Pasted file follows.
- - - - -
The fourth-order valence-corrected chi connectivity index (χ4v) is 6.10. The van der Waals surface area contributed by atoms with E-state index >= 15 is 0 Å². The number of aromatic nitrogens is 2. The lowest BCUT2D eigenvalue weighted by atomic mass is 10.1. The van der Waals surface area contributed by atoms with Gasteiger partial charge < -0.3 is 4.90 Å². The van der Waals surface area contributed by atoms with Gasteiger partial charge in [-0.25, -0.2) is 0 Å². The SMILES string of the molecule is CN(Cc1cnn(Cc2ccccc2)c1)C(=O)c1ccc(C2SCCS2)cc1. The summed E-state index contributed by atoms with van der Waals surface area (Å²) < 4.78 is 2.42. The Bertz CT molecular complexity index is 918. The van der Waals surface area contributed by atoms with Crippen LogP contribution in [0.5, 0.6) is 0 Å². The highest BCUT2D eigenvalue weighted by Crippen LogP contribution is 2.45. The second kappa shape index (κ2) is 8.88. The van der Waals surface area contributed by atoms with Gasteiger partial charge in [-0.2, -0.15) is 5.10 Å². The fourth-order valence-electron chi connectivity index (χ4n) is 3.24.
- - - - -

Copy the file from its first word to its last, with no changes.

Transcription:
The fourth-order valence-corrected chi connectivity index (χ4v) is 6.10. The van der Waals surface area contributed by atoms with E-state index >= 15 is 0 Å². The number of aromatic nitrogens is 2. The lowest BCUT2D eigenvalue weighted by atomic mass is 10.1. The van der Waals surface area contributed by atoms with Gasteiger partial charge < -0.3 is 4.90 Å². The van der Waals surface area contributed by atoms with Gasteiger partial charge in [-0.25, -0.2) is 0 Å². The SMILES string of the molecule is CN(Cc1cnn(Cc2ccccc2)c1)C(=O)c1ccc(C2SCCS2)cc1. The summed E-state index contributed by atoms with van der Waals surface area (Å²) < 4.78 is 2.42. The Bertz CT molecular complexity index is 918. The van der Waals surface area contributed by atoms with Crippen LogP contribution in [0.5, 0.6) is 0 Å². The highest BCUT2D eigenvalue weighted by Crippen LogP contribution is 2.45. The second kappa shape index (κ2) is 8.88. The van der Waals surface area contributed by atoms with Gasteiger partial charge in [-0.2, -0.15) is 5.10 Å². The fourth-order valence-electron chi connectivity index (χ4n) is 3.24.